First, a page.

Ko packed her four victories into an eight-tournament stretch (one that also included a tour-record-tying 14 straight rounds in the 60s) just before the finale, the early part of her 2021 season slowed as she mourned the death of her grandmother. It came down to Sunday’s final round, both players in a four-way tie for the tournament lead with 18 holes remaining. In the end, Ko’s late-season momentum continued. Despite nursing a wrist injury that limited her practice routine, Ko shot a statement-making nine-under 63 to win the tournament, claim the $1.5 million first prize and earn POY honors for the second time in three years.
Over her last 63 holes, Ko hit every green in regulation, a bit of perfection that proved necessary to fend off Korda. “I was really sad early in the year. I couldn’t think that I could win again,” Ko said after the round as she spoke emotionally about her return to competition. Meanwhile, Korda had no regrets about her performance in 2021. “You may come out of this thinking, ‘Hey, I didn’t win an award. It wasn’t that good of a year.’ If I look back, it’s like, ‘Jesus, I’ve done a lot.’” Best of all, both Ko and Korda appear motivated to continue their duel into 2022 and beyond. —Keely Levins
No. 9: Hideki Matsuyama
When Japan’s Hideki Matsuyama won the 2014 Memorial for his first PGA Tour title, tournament host Jack Nicklaus weighed the youngster’s potential and estimated that, “you’ve just seen the start of what’s going to be truly one of the world’s great players over the next 10 to 15 years.” Yet, that prediction was looking wildly optimistic as Matsuyama began 2021. Though remaining among the top 30 in the world, Matsuyama had gone more than three years without a victory and hadn’t posted a top-10 finish in a major since the 2017 PGA Championship.
Then came the 85th Masters, where the 29-year-old got his putter to complement his perennially fine ball-striking. He built a four-stroke lead through 54 holes after a sterling Saturday 65—easily the round of the tournament—and held off Will Zalatoris by a stroke to become the first Japanese player to win a men’s major championship. That the victory came in front of a limited number of patrons and without the usual plethora of Japanese media trailing him due to the COVID pandemic wasn’t lost on some.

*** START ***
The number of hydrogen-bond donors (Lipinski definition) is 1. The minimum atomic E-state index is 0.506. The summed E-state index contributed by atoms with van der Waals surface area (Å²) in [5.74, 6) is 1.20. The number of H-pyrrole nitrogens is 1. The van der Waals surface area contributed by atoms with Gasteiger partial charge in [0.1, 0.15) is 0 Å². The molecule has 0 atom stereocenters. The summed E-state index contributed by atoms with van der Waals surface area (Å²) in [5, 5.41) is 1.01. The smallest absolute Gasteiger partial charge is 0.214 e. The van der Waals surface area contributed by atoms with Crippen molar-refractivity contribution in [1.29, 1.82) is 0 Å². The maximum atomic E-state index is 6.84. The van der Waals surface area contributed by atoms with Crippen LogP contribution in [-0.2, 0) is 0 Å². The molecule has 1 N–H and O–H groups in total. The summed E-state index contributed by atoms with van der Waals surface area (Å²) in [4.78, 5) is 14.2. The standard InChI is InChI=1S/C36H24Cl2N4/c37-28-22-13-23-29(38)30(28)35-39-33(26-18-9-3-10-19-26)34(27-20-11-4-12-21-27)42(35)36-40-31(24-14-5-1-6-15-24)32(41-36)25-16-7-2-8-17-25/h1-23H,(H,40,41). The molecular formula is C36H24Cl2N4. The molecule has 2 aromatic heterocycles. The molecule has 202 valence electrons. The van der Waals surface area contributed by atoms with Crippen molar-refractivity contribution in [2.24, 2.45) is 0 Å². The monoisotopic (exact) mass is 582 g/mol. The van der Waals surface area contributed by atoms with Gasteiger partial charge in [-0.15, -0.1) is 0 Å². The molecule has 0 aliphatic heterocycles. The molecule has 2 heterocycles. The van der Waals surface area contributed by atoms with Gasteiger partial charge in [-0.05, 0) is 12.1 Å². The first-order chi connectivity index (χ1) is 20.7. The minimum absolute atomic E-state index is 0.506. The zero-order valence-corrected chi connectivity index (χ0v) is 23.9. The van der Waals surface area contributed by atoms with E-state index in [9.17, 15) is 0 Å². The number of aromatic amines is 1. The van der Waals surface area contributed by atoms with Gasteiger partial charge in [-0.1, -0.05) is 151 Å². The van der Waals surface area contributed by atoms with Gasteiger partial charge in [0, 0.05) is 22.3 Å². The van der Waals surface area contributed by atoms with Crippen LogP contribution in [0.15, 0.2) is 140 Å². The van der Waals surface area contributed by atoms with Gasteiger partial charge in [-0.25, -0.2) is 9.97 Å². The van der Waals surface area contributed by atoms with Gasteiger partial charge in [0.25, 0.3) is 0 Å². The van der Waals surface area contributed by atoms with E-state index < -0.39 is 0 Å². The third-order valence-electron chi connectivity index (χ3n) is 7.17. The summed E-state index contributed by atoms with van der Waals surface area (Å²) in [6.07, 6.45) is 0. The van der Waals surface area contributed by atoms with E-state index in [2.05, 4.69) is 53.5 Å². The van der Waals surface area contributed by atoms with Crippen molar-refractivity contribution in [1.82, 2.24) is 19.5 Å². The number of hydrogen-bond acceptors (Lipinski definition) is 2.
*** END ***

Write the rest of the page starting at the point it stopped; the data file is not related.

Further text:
The quiet, private man had done well to handle the weight of expectations born of his early success. In the wake of his victory, however, Matsuyama’s already considerable fame at home reached new levels—and increased expectations once more. Matsuyama had a chance to make further history in July when the Olympics were held in Tokyo, falling just short of the bronze medal in a seven-man playoff. He more than made up for it, though, less than three months later when he gave his country another thrill with a dominating five-stroke win in the PGA Tour’s Zozo Championship in Chiba, Japan. Sure, there were players who won more than Matsuyama in 2021, but few enjoyed a more meaningful year. —D.S.
No. 10: Bryson DeChambeau
Bryson DeChambeau’s 2021 was, well, a lot of things. The one thing it wasn’t was quiet. Entering the year off his U.S. Open win—perhaps more specifically, the way he tamed Winged Foot—the paradigm shift DeChambeau had promised to bring was the game’s foremost conversation. That talk was amplified by a victory at the Arnold Palmer Invitational in March—punctuated by a “Did you see that?!?!” bomb at Bay Hill’s par-5 sixth—and a T-3 at the Players Championship the following week. But then, for the second time in the 2020-21 super season, Bryson came out on the business end of Augusta National, and in the month following the Masters, his narrative changed dramatically.
DeChambeau entered the final round of the PGA Championship with a puncher’s chance at the Wanamaker (T-7 after 54 holes, five back) but on Sunday it was Kiawah’s Ocean Course that delivered the blows, DeChambeau laboring to a final-round 77 to plummet to T-38. The score proved to be the least of his worries, as a clip of Brooks Koepka eye-rolling as DeChambeau walked past went viral. Koepka, never one afraid to needle, leaned into the response, and when DeChambeau tried to counter that he was “living rent-free” in Koepka’s head, the Internet responded with a clip of DeChambeau kicking out a fan at the PGA for a pro-Brooks comment.
The Koepka catcalls grew in number and strengthened in voice as the summer rolled on, DeChambeau missing his chance to silence the noise when his run at defending his U.S. Open crown at Torrey Pines collapsed with a back-nine 44. Amazingly things got worse. DeChambeau’s caddie Tim Tucker quit on the eve of the Rocket Mortgage Classic, and DeChambeau got into a new controversy when he ripped his equipment manufacturer Cobra at the Open Championship, infamously saying his driver “sucks” … only to have a Cobra representative rip him back. DeChambeau qualified for the Olympics but had to withdraw due to a positive-COVID test. Subsequently he made a misinformed statement about vaccinations in the United States and soon began a media protest when his comments were ridiculed.
The pro-Brooks jeers at the WGC-FedEx St. Jude Classic and BMW Championship reached such a fury that PGA Tour commissioner Jay Monahan to issued an edict that any fans caught yelling “Brooksy” in Bryson’s direction would be tossed from the premises. In short, the guy who appeared to be on the precipice of “breaking” the sport appeared near his own breaking point.